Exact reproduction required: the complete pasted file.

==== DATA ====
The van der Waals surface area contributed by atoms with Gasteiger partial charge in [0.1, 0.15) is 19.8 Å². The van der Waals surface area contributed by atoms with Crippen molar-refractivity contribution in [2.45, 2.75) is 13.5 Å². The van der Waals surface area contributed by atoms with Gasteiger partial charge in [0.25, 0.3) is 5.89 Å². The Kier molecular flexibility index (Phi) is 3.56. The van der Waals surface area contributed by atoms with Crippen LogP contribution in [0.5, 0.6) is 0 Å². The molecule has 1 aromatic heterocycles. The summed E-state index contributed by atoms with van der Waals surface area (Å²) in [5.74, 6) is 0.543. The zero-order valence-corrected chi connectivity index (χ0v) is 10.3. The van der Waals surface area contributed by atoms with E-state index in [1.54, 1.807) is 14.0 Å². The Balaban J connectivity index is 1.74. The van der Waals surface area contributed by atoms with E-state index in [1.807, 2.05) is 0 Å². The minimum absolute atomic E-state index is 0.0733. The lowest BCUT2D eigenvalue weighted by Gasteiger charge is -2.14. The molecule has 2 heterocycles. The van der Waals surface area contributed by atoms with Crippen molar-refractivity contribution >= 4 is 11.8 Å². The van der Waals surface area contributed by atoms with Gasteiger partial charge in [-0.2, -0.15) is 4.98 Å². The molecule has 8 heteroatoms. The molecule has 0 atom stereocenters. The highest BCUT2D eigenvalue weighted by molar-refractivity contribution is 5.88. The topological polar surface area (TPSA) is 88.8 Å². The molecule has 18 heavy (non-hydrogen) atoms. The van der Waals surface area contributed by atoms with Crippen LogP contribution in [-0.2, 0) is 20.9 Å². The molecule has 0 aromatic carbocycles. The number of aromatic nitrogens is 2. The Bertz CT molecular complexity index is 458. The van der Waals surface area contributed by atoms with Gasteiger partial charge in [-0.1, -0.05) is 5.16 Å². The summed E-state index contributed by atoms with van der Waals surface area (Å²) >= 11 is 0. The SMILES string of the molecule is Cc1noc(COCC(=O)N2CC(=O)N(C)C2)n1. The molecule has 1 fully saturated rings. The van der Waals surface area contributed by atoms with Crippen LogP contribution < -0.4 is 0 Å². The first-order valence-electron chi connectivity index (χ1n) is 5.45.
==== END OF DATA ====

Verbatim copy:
The van der Waals surface area contributed by atoms with Gasteiger partial charge in [0.1, 0.15) is 19.8 Å². The van der Waals surface area contributed by atoms with Crippen molar-refractivity contribution in [2.45, 2.75) is 13.5 Å². The van der Waals surface area contributed by atoms with Gasteiger partial charge in [0.25, 0.3) is 5.89 Å². The Kier molecular flexibility index (Phi) is 3.56. The van der Waals surface area contributed by atoms with Crippen LogP contribution in [0.5, 0.6) is 0 Å². The molecule has 1 aromatic heterocycles. The summed E-state index contributed by atoms with van der Waals surface area (Å²) in [5.74, 6) is 0.543. The zero-order valence-corrected chi connectivity index (χ0v) is 10.3. The van der Waals surface area contributed by atoms with E-state index in [1.54, 1.807) is 14.0 Å². The Balaban J connectivity index is 1.74. The van der Waals surface area contributed by atoms with E-state index in [1.807, 2.05) is 0 Å². The minimum absolute atomic E-state index is 0.0733. The lowest BCUT2D eigenvalue weighted by Gasteiger charge is -2.14. The molecule has 2 heterocycles. The van der Waals surface area contributed by atoms with Crippen molar-refractivity contribution >= 4 is 11.8 Å². The van der Waals surface area contributed by atoms with Gasteiger partial charge in [-0.2, -0.15) is 4.98 Å². The molecule has 8 heteroatoms. The molecule has 0 atom stereocenters. The highest BCUT2D eigenvalue weighted by molar-refractivity contribution is 5.88. The topological polar surface area (TPSA) is 88.8 Å². The molecule has 18 heavy (non-hydrogen) atoms. The van der Waals surface area contributed by atoms with Crippen LogP contribution in [-0.2, 0) is 20.9 Å². The molecule has 0 aromatic carbocycles. The number of aromatic nitrogens is 2. The Bertz CT molecular complexity index is 458. The van der Waals surface area contributed by atoms with Gasteiger partial charge in [-0.1, -0.05) is 5.16 Å². The summed E-state index contributed by atoms with van der Waals surface area (Å²) >= 11 is 0. The SMILES string of the molecule is Cc1noc(COCC(=O)N2CC(=O)N(C)C2)n1. The molecule has 1 fully saturated rings. The van der Waals surface area contributed by atoms with Crippen LogP contribution < -0.4 is 0 Å². The first-order valence-electron chi connectivity index (χ1n) is 5.45.